Memory 504 may be any machine-readable medium that stores data that is processed by processor 502 including any computer program product, apparatus and/or device (e.g., a random access memory (RAM), read only memory (ROM), magnetic disc, optical disc, programmable logic device (PLD), tape, or any combination of these devices). This may include external machine-readable mediums that are connected to processor 502 via I/O device 506. I/O device 506 may be any coupling that can be used to receive and/or send digital data to and from an external device.

Various implementations of the systems and techniques described here can be realized in any processing systems and/or digital electronic circuitry, integrated circuitry, specially designed ASICs (application specific integrated circuits), computer hardware, firmware, software, and/or combinations thereof.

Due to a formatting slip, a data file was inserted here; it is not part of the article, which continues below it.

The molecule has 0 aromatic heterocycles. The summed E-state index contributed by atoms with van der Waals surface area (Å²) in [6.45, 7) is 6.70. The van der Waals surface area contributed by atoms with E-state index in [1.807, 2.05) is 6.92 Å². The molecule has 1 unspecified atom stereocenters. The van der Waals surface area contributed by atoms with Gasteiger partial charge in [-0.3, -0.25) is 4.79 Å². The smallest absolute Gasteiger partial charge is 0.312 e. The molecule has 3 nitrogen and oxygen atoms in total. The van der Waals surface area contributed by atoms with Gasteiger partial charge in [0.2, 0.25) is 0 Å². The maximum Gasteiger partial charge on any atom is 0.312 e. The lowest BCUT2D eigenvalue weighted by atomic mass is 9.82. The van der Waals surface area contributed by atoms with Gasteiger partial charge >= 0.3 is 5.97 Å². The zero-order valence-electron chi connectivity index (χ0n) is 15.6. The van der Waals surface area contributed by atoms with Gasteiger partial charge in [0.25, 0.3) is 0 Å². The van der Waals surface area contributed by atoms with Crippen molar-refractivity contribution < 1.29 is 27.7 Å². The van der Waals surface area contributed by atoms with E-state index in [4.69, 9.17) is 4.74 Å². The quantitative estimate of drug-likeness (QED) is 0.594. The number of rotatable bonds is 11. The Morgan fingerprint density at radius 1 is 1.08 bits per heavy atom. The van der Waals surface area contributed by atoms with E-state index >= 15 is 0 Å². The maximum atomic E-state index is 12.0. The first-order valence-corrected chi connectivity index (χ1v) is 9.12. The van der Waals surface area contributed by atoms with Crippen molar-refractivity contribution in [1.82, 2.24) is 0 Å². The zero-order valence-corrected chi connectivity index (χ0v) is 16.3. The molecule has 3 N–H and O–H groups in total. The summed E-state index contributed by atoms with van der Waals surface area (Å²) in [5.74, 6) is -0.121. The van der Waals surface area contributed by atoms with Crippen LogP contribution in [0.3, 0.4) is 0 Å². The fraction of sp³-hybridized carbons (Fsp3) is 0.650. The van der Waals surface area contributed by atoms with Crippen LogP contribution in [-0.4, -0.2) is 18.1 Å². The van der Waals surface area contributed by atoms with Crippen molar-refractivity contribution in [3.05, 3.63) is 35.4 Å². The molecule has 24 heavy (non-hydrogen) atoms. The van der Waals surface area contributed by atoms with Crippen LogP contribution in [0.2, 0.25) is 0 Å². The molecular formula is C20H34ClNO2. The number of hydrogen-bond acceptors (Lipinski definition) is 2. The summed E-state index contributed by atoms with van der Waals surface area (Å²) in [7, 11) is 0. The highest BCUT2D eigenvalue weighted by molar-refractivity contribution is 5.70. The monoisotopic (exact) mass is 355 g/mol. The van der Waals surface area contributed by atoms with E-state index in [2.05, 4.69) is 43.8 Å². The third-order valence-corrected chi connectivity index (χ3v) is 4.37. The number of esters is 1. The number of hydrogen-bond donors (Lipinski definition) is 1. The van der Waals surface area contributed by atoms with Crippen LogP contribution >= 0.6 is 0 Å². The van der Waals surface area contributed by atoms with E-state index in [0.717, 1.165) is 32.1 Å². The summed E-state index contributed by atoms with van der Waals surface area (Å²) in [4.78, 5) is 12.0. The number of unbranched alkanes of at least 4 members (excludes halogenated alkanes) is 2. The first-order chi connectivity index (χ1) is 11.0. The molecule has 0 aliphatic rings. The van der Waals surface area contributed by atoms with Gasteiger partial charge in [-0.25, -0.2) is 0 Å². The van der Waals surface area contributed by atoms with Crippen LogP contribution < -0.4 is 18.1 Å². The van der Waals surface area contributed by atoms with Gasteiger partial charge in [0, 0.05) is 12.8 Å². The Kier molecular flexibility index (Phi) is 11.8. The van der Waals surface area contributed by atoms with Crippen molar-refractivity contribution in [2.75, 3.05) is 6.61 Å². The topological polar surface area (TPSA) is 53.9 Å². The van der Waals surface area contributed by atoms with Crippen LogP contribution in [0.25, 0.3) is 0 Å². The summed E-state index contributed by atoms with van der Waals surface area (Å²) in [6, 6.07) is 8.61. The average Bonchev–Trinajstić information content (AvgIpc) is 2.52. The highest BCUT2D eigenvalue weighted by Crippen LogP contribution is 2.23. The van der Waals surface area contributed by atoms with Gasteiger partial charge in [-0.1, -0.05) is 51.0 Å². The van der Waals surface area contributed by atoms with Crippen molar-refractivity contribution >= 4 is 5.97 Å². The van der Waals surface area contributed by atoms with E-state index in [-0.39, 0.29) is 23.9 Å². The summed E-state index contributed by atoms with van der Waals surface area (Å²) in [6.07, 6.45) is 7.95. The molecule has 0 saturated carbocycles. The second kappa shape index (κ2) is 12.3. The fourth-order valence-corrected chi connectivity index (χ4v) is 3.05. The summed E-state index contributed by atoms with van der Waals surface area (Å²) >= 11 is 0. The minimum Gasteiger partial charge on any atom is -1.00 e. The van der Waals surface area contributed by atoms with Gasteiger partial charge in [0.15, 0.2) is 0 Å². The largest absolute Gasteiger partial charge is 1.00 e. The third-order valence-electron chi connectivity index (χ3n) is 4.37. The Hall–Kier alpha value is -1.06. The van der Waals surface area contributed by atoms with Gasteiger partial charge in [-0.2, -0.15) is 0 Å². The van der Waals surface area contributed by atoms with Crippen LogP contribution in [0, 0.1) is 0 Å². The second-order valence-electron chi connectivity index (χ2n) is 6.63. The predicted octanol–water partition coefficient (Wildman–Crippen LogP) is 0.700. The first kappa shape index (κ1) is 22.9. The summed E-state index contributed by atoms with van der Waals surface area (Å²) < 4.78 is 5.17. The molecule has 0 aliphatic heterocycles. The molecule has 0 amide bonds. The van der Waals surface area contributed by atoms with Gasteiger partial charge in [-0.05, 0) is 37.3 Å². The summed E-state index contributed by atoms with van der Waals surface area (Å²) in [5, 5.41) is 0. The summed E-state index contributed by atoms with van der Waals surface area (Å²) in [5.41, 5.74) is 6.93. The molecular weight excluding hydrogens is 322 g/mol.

A number of embodiments of the invention have been described. Nevertheless, it will be understood that various modifications may be made without departing from the spirit and scope of the invention.

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Referenced by
Citing PatentFiling datePublication dateApplicantTitle
US8028238 *Aug 8, 2007Sep 27, 2011International Business Machines CorporationMessage display system
US8538483 *Dec 29, 2006Sep 17, 2013Nokia CorporationComputer program products, apparatuses and methods for associating and displaying messages in mobile terminals
US8670804 *Mar 1, 2013Mar 11, 2014Nokia CorporationComputer program products, apparatuses and methods for associating and displaying messages in mobile terminals
US20130181970 *Mar 1, 2013Jul 18, 2013Nokia CorporationComputer program products, apparatuses and methods for associating and displaying messages in mobile terminals
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Classifications
U.S. Classification715/273, 715/752, 707/999.003, 707/999.104
International ClassificationG06F15/00, G06F17/00
Cooperative ClassificationH04L51/28, G06Q10/107, H04L51/24
European ClassificationG06Q10/107, H04L12/58N